New car review: Mazda CX-9 Touring FWD
Timely updates keep Mazda’s large family SUV abreast of the pack.
Mazda’s large SUV has benefited from two major updates since the current second-generation model arrived in 2016.
Earlier this year, Mazda further enhanced the CX-9’s appeal by adding advanced dynamics technology, updating trim levels and boosting its flagship model’s safety, comfort and functionality.
With this change, the previous G-Vectoring Control system morphed into the more sophisticated G-Vectoring Control Plus, still available range-wide but now with additional functionality that uses brake control to stabilise the vehicle when exiting turns back to straight-line running.
CX-9’s with all-wheel-drive is also now claimed to be easier to drive thanks to the latest iteration of Mazda’s Off-Road Traction Assist which reduces tyre slip on undulating surfaces.
That’s something we weren’t able to assess with this front-drive model.
Already handsomely endowed with safety features and advanced driver assistance technology, the new CX-9 expands its after-dark repertoire with the auto emergency braking system now able to detect pedestrians at night.
The top-spec Azami (which replaces the Azami LE) also improves night vision for the driver with the addition of adaptive LED headlights.
Our mid-range Touring model came equipped with standard LED headlamps and auto high-beam control but lacked the adaptive system’s ability to swivel the lamps in accord with steering inputs.
All CX-9 models now also include an auto-hold function for the electric park brake plus a revised key fob and new exterior badging.
Convenience when loading or unloading cargo has improved too with the GT and Azami featuring the ability to open or close the power tailgate with a kicking gesture under the rear bumper.
Both these high-spec models also get new dark-finish 20-inch alloys while the entry-level Sport and Touring models ride on new bright-finish 18-inch alloys.
The CX-9 Touring’s stylish cabin exudes a premium look and feel, including quality leather trims, soft-touch materials on the dash pad and door cards, and piano-black surrounds on the console.
The Azami raises the stakes again with a new smoother, high-quality Nappa leather seat trim in a choice of two colours.
A 9.0-inch central infotainment screen is now standard on all models except the Sport which retains the original 7.0-inch display.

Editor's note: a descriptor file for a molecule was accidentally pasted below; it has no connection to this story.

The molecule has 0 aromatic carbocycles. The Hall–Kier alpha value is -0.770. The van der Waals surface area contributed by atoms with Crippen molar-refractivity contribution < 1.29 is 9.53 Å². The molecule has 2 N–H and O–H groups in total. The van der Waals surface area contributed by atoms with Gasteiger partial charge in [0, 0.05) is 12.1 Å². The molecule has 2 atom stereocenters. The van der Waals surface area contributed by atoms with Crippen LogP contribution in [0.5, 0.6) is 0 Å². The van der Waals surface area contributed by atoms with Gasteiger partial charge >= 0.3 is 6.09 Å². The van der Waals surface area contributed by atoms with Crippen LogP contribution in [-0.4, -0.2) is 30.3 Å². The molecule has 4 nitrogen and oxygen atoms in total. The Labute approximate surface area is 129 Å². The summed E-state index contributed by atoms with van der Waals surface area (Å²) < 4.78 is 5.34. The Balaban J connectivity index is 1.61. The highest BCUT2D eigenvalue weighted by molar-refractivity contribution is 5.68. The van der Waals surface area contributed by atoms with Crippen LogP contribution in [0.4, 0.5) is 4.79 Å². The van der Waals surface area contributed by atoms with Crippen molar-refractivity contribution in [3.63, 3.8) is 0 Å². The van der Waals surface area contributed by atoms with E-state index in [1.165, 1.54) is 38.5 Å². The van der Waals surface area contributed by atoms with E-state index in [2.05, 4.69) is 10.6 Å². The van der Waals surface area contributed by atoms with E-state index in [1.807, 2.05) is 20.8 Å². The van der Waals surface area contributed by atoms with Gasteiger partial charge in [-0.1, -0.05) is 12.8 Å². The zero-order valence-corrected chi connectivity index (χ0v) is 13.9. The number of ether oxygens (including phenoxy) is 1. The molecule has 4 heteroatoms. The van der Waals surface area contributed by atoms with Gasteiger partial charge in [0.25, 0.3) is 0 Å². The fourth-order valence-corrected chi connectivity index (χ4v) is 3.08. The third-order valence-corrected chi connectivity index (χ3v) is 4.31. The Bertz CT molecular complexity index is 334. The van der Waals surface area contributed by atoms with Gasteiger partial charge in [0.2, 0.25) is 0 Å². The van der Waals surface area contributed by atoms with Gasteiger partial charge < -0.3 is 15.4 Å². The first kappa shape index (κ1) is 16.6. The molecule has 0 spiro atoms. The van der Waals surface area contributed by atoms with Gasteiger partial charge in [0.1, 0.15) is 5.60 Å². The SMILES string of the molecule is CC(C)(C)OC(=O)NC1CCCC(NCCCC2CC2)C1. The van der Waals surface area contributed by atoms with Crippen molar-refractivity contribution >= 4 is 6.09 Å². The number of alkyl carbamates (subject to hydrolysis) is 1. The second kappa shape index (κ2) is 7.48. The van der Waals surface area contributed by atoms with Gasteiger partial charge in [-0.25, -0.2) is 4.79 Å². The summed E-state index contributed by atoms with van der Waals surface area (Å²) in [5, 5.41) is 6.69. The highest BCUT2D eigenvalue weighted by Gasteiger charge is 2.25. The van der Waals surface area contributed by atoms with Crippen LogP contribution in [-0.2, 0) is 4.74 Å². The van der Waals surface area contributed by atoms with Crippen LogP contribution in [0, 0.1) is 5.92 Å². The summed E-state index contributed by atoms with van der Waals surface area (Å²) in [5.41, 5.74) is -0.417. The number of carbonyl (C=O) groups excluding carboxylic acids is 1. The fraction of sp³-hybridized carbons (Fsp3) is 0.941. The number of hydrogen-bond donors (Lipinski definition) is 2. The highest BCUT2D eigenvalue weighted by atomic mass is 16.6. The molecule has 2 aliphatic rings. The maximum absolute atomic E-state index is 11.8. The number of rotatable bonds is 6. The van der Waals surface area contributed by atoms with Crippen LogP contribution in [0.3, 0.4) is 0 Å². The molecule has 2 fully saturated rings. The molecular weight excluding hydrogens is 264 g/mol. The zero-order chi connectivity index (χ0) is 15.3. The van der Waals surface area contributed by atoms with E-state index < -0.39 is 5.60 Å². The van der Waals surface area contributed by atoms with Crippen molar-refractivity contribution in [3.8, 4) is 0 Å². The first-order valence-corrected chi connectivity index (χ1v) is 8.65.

Mazda has added additional USB ports for third-row passengers on the two high grades, up from the two front and two middle-row ports found on the Touring.
Access to the standard third-row seating is now easier with fitment of a one-touch switch on the second-row seat cushions that tilts and slides the seats.
Like most seven-seat SUVs, the third-row is adult-capable for shorter stints but ultimately better suited to kids.
There’s also a generous five child-restraint points including ISOFIX anchors in the outer positions of the second-row seats.
Head, leg and foot space for second-row passengers is good and there’s 230 litres of boot space with the rear seats in use, enough for a couple of carry-on suitcases and two small day backpacks.
With the third row folded into the floor, load area expands to 810 litres, which is generous but not as generous as the rival Nissan Pathfinder.
Otherwise, it’s business as usual for the highly regarded and refined CX-9.
That means a 2.5-litre Skyactiv-G turbo-petrol engine (170kW/420Nm) driving through a six-speed automatic.
The engine responds strongly and hustles the near 1900kg CX-9 along at a good clip with its main downside in this front-drive model being torque-steer on harder acceleration.
Official combined cycle fuel consumption for the front driver is 8.4L/100km (AWD 8.8L/100km), a number we almost matched on test with our mix of suburban and back roads driving returning 8.5L/100km.
Those looking for diesel power in their CX-9 are out of luck.
There are plenty of brands and models to choose from in the large SUV market including the sophisticated new Kia Sorento, but the latest CX-9 makes a solid case for inclusion on any shopper’s shortlist.
It feels surprisingly confident and dynamic for such a big vehicle, proving Mazda’s philosophy of giving their cars a sportier edge holds true even with this family-friendly SUV.
ENGINE: 2.5-litre Skyactiv-G turbocharged 4 cylinder petrol
ANCAP CRASH RATING: 5 stars (2016)
FUEL CONSUMPTION (combined cycle, L/100km): 8.4 (197g/km CO₂)
FOR: Robust engine response, good road manners, premium look and feel, seven seats, five child-restraint points, range updates.
AGAINST: Third row better suited for kids, torque steer in FWD model, spacesaver spare.